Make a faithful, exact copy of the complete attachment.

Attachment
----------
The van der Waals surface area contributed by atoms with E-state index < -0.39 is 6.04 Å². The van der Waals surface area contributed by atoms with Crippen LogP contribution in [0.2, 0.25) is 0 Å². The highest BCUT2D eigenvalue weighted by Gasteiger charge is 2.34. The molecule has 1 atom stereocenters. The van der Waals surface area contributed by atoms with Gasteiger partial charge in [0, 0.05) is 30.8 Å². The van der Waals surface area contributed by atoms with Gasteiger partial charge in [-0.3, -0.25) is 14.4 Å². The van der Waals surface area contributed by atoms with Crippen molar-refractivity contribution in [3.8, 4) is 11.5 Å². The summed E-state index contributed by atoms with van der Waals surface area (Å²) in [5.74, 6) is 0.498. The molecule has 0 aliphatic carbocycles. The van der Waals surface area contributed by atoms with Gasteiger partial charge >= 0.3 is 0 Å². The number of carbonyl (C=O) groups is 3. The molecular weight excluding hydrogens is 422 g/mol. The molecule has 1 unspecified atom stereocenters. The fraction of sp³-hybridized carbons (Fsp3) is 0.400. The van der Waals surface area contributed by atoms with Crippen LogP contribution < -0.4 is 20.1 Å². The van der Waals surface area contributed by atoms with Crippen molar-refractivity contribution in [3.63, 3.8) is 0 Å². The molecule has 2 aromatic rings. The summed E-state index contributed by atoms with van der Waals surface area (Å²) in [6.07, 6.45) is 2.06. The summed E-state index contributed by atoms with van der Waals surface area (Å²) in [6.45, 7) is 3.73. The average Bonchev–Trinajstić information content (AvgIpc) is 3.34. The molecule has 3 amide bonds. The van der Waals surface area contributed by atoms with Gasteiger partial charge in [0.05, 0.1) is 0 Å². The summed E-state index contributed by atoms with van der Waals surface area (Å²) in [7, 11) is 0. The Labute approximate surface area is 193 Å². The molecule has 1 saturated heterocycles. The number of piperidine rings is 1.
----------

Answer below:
The van der Waals surface area contributed by atoms with E-state index < -0.39 is 6.04 Å². The van der Waals surface area contributed by atoms with Crippen LogP contribution in [0.2, 0.25) is 0 Å². The highest BCUT2D eigenvalue weighted by Gasteiger charge is 2.34. The molecule has 1 atom stereocenters. The van der Waals surface area contributed by atoms with Gasteiger partial charge in [0, 0.05) is 30.8 Å². The van der Waals surface area contributed by atoms with Gasteiger partial charge in [-0.3, -0.25) is 14.4 Å². The van der Waals surface area contributed by atoms with Crippen molar-refractivity contribution in [3.8, 4) is 11.5 Å². The summed E-state index contributed by atoms with van der Waals surface area (Å²) in [5.74, 6) is 0.498. The molecule has 0 aliphatic carbocycles. The van der Waals surface area contributed by atoms with Gasteiger partial charge >= 0.3 is 0 Å². The number of carbonyl (C=O) groups is 3. The molecular weight excluding hydrogens is 422 g/mol. The molecule has 1 unspecified atom stereocenters. The fraction of sp³-hybridized carbons (Fsp3) is 0.400. The van der Waals surface area contributed by atoms with Crippen LogP contribution < -0.4 is 20.1 Å². The van der Waals surface area contributed by atoms with Crippen molar-refractivity contribution in [3.63, 3.8) is 0 Å². The molecule has 2 aromatic rings. The summed E-state index contributed by atoms with van der Waals surface area (Å²) in [6.07, 6.45) is 2.06. The summed E-state index contributed by atoms with van der Waals surface area (Å²) in [6.45, 7) is 3.73. The average Bonchev–Trinajstić information content (AvgIpc) is 3.34. The molecule has 3 amide bonds. The van der Waals surface area contributed by atoms with Gasteiger partial charge in [0.05, 0.1) is 0 Å². The summed E-state index contributed by atoms with van der Waals surface area (Å²) in [7, 11) is 0. The Labute approximate surface area is 193 Å². The molecule has 1 saturated heterocycles. The number of piperidine rings is 1.